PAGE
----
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3 PCRE - Perl-compatible regular expressions
5 .rs
6 .sp
7 The syntax and semantics of the regular expressions that are supported by PCRE
8 are described in detail below. There is a quick-reference syntax summary in the
9 .\" HREF
10 \fBpcresyntax\fP
11 .\"
12 page. Perl's regular expressions are described in its own documentation, and
13 regular expressions in general are covered in a number of books, some of which
14 have copious examples. Jeffrey Friedl's "Mastering Regular Expressions",
15 published by O'Reilly, covers regular expressions in great detail. This
16 description of PCRE's regular expressions is intended as reference material.
17 .P
18 The original operation of PCRE was on strings of one-byte characters. However,
19 there is now also support for UTF-8 character strings. To use this, you must
20 build PCRE to include UTF-8 support, and then call \fBpcre_compile()\fP with
21 the PCRE_UTF8 option. How this affects pattern matching is mentioned in several
22 places below. There is also a summary of UTF-8 features in the
23 .\" HTML <a href="pcre.html#utf8support">
24 .\" </a>
25 section on UTF-8 support
26 .\"
27 in the main
28 .\" HREF
29 \fBpcre\fP
30 .\"
31 page.
32 .P
33 The remainder of this document discusses the patterns that are supported by
34 PCRE when its main matching function, \fBpcre_exec()\fP, is used.
35 From release 6.0, PCRE offers a second matching function,
36 \fBpcre_dfa_exec()\fP, which matches using a different algorithm that is not
37 Perl-compatible. Some of the features discussed below are not available when
38 \fBpcre_dfa_exec()\fP is used. The advantages and disadvantages of the
39 alternative function, and how it differs from the normal function, are
40 discussed in the
41 .\" HREF
42 \fBpcrematching\fP
43 .\"
44 page.
45 .
46 .
48 .rs
49 .sp
50 PCRE supports five different conventions for indicating line breaks in
51 strings: a single CR (carriage return) character, a single LF (linefeed)
52 character, the two-character sequence CRLF, any of the three preceding, or any
53 Unicode newline sequence. The
54 .\" HREF
55 \fBpcreapi\fP
56 .\"
57 page has
58 .\" HTML <a href="pcreapi.html#newlines">
59 .\" </a>
60 further discussion
61 .\"
62 about newlines, and shows how to set the newline convention in the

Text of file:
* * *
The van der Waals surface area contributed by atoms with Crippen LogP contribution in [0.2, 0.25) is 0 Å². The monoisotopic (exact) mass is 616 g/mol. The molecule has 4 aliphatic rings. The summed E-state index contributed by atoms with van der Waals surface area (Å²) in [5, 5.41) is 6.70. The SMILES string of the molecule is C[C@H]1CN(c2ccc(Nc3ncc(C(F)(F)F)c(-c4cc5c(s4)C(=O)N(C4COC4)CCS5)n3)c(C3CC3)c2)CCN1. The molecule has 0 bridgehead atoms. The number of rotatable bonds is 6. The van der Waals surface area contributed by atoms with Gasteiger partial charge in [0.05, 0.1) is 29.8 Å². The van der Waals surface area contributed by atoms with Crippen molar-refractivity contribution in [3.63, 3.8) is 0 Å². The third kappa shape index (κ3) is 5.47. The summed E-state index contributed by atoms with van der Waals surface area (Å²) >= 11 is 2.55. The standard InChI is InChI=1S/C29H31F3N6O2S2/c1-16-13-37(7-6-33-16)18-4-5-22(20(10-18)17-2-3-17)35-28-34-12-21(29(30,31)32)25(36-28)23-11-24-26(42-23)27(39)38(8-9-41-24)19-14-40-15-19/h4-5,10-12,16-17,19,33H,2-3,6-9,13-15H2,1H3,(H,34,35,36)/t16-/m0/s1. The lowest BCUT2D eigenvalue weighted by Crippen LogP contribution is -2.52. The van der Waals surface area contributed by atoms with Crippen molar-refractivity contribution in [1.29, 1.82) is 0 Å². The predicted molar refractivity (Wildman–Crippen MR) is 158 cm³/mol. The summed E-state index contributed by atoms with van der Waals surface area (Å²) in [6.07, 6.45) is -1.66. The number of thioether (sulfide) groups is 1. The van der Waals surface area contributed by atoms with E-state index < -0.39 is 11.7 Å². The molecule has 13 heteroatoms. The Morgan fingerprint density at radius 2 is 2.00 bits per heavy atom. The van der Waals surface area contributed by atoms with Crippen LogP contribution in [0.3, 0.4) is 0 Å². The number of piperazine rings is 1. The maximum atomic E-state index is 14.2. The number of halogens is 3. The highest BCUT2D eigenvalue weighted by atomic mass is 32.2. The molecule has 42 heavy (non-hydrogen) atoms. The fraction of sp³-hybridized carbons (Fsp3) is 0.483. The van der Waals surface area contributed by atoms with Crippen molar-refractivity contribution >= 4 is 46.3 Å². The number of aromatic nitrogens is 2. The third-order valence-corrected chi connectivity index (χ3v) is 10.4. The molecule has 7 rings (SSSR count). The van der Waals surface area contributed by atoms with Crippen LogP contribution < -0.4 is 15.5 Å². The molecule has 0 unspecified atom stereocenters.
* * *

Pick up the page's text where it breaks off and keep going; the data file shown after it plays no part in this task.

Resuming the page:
63 \fIoptions\fP arguments for the compiling and matching functions.
64 .P
65 It is also possible to specify a newline convention by starting a pattern
66 string with one of the following five sequences:
67 .sp
68 (*CR) carriage return
69 (*LF) linefeed
70 (*CRLF) carriage return, followed by linefeed
71 (*ANYCRLF) any of the three above
72 (*ANY) all Unicode newline sequences
73 .sp
74 These override the default and the options given to \fBpcre_compile()\fP. For
75 example, on a Unix system where LF is the default newline sequence, the pattern
76 .sp
77 (*CR)a.b
78 .sp
79 changes the convention to CR. That pattern matches "a\enb" because LF is no
80 longer a newline. Note that these special settings, which are not
81 Perl-compatible, are recognized only at the very start of a pattern, and that
82 they must be in upper case.
83 .
84 .
86 .rs
87 .sp
88 A regular expression is a pattern that is matched against a subject string from
89 left to right. Most characters stand for themselves in a pattern, and match the
90 corresponding characters in the subject. As a trivial example, the pattern
91 .sp
92 The quick brown fox
93 .sp
94 matches a portion of a subject string that is identical to itself. When
95 caseless matching is specified (the PCRE_CASELESS option), letters are matched
96 independently of case. In UTF-8 mode, PCRE always understands the concept of
97 case for characters whose values are less than 128, so caseless matching is
98 always possible. For characters with higher values, the concept of case is
99 supported if PCRE is compiled with Unicode property support, but not otherwise.
100 If you want to use caseless matching for characters 128 and above, you must
101 ensure that PCRE is compiled with Unicode property support as well as with
102 UTF-8 support.